Graphic by Michelle Jia; image by Thomas Hawk. Brother and Sister, Soweto 2017.
We owe others our language, our history, our art, our survival, our neighborhood, our relationships, … our ability to defy social conventions as well as support these conventions. All of this we learn from others. None of us is alone; each of us is dependent on others.
The challenge was to make the unseen–the abstract–seen, in a way.
In nearly all of her now widely-hailed large format prints, artist Deana Lawson flexes photography’s stubborn techno-social facticity in order to, as she puts it, “represent an entity beyond what is actually present.” Photography, here, operates not as a primarily deictic or indexical medium, as many would have it. It does not directly or, at least, exclusively index an immanent circuit from referent to apparatus, picture to the out-of-frame. Instead, it constitutes what Lawson construes as a “vehicle,” an “altar,” and also a “portal,” which defies oppositions between proximity and distance that underwrite modern Western conceptions of light, space, and locomotion. Part social documentary, part stylized portraiture, Lawson’s work saturates the photographic process in a “mythical,” “surreal,” and even “divine” inheritance. In contradistinction to notions of the spiritual as either super-added to or exceeding a bounded reality, then, Lawson foregrounds transcendence as a primary domain of mediation, one that encircles momentary comings and goings in nested layers of abstraction.
Seemingly far afield from heterodox economics, Lawson’s aesthetic intervention, on my reading, has a lot to teach left Modern Monetary Theory (MMT) about decolonial politics.
Consider, for instance, Lawson’s “Portal” (2017), in which an enigmatic tear in a hotly lit brown leather sofa takes the iconic shape of the African continent. Rough and tattered, the seemingly bottomless icon renders Africa a distant presence. The result opens the photo’s punctual inscription in Rochester, New York–the birthplace of Lawson, the Eastman Kodak Company, and a certain American photographic vernacular—to the very real and rich realm of Black diasporic history and legend.
Portal (Deana Lawson, 2017). Artwork © Deana Lawson, courtesy of Sikkema Jenkins & Co., New York.
The icon’s obscure depth has little to do with European perspectivalism and the infinite extensionality conjured by the camera obscura’s contracted vanishing point. Undermining this white patriarchal visuality, the iconic tear betokens a mysterious coincidence of near and far, now and then which, on Zadie Smith’s reading of Lawson’s work, discloses a passage “between the everyday and the sacred, between our finite lives and our long cultural and racial histories.”
Draughtsman Making a Perspective Drawing of a Reclining Woman (Albrecht Dürer, 1600). Public Domain.
Tucked inexplicably behind and to the left of the photo’s mystical seat one glimpses a colorful drawing of a pink lily. According to Greek and Roman myth, the pink lily is a figure of feminine admiration, maternity, and nurture, associated above all with Hera, or Juno, queen of the gods. In a sense, the lily’s feminine majesty stands in for Lawson’s fierce and strikingly adorned Black men and women. Photographed in such disparate locales as Brooklyn, Port-au-Prince, and Gena, figures like “Sharon” (2007) pose as gods or royals in cramped and frequently run-down domestic spaces. Often leaning upon sundry chairs and couches, Dawson’s women in particular stare unflinchingly at lens, spectator, and world. Thus as one finds in the works of Simone Leigh, Dawoud Bey, and other contemporary artists, Lawson’s photographs explore the repressed powers of what bell hooks has famously termed the Black “oppositional gaze.”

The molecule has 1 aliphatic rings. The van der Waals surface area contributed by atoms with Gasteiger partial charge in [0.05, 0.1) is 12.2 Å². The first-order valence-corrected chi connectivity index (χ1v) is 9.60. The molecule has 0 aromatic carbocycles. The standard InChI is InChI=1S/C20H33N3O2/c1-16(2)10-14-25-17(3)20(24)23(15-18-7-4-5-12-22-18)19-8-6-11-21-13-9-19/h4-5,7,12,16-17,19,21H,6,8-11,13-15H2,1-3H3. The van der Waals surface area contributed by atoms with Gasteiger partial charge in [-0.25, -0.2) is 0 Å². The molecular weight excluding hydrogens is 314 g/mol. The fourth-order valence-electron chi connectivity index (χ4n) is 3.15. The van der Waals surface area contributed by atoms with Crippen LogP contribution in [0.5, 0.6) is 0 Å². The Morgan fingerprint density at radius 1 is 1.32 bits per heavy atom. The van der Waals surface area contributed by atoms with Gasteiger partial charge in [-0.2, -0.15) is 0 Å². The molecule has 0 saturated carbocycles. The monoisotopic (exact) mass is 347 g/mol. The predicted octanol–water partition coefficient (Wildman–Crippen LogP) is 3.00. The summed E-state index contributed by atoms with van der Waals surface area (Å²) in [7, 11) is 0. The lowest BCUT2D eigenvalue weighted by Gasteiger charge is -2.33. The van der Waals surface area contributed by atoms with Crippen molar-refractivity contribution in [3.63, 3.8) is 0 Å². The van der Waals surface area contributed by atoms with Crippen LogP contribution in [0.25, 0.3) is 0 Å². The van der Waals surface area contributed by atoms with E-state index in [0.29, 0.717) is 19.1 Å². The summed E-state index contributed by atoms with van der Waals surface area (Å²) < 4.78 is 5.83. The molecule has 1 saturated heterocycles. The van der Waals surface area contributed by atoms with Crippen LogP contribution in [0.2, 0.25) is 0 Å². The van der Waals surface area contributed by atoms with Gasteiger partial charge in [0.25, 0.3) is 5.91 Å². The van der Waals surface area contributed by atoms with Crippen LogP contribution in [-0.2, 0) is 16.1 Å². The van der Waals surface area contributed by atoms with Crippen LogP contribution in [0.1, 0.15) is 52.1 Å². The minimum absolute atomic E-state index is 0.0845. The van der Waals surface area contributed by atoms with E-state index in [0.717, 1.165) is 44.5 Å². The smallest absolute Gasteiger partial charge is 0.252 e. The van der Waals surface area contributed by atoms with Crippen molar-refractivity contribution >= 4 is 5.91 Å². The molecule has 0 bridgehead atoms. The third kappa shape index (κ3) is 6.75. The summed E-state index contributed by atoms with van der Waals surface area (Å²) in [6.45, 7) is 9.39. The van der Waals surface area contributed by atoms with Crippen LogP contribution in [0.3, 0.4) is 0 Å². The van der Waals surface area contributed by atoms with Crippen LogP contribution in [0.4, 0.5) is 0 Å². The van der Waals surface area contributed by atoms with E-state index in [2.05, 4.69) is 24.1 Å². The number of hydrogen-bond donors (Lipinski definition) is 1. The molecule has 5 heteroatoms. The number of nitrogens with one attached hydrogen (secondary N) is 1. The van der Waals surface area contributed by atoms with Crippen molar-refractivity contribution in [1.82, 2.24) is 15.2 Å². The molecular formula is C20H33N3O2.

Sharon (Deana Lawson, 2016) Artwork © Deana Lawson, courtesy of Sikkema Jenkins & Co., New York.
In another sense, however, the pink lily in Lawson’s “Portal” simultaneously speaks to a distinctly European feminine mythology. The racial and colonial implications of this distinction are then further reinforced by the picture’s surrounding surface, which is conspicuously white in contrast to the darkness that frames the coffee-colored sofa. The color contrast distances the lily’s femininity from Lawson’s Black divinities along racial lines at the same time as it invites convergence along the axis of gender. More complicated still is yet another gendered convergence in “Portal.” I refer to the fact that both the dark Africa-shaped tear and the pink European lily are similarly vaginal forms. More significant, the picture of the lily appears to be just as worn and soiled as the visibly aged dark sofa in which it is lodged. As a consequence, Lawson’s photograph stresses the misogynistic brutality that cuts through Euro-African history, implying both acute injuries and slow violence over time. Tying such entanglements to questions of African-American beauty through entwined legacies of picture making, Lawson’s photo thus calls forth a common, if disastrously asymmetrical, history of racialized and gendered subjugation and systemic disregard.
Significantly, though, Lawson’s photography never reifies the crushing enclosure or isolation often associated with Black experience. One recalls the hellish Middle Passage marked by the overcrowded and alienating hold of the slave ship and the deadly chokehold of racist cops who regularly terrorize American streets. For scholar and poet Fred Moten, fantasy in the hold places Blackness in the “constant autodisclocation” of “nowhere,” trapped between the immediacy of touch and the propinquity of a transcendence “understood as immanence’s fugitive impurity.” For Lawson, however, remote mediation necessarily transcends attempts to contract being’s wide berth to a brute here and now. Abjection, for this reason, can never be absolute. And both the pains and splendors of Blackness issue from what from Lawson envisions as a fundamentally centripetal, rather than essentially fugitive ontology. Eschewing a reductive immanence that would externalize relationality, Lawson’s pictorial practice approaches Black experience not as immediate improvisations or inevitable disintegrations but as a variously shimmering and laden center, signified by turns as “Black diaspora,” “Mother Africa” and, as the artist once characterized it, an “ever-expanding mythological extended family.”
Hence the title of Lawson’s latest award-winning show, Centropy, a para-scientific concept associated with thermodynamics. In opposition to entropy and its dissipative logics of heat death and drive toward equilibrium, centropy, like its better known synonym “negentropy,” names a centralizing tendency toward life and coordination within diversity. Through Lawson’s myriad photographic arrangements, centropy both subtends and exceeds disorder and decay. Flying in the face of the modern West’s morbid investments in “being-towards-death,” such arrangements reckon with ongoing historical traumas and unmet needs by radiating the hidden magnificence of a shared though habitually unrecognized interdependence.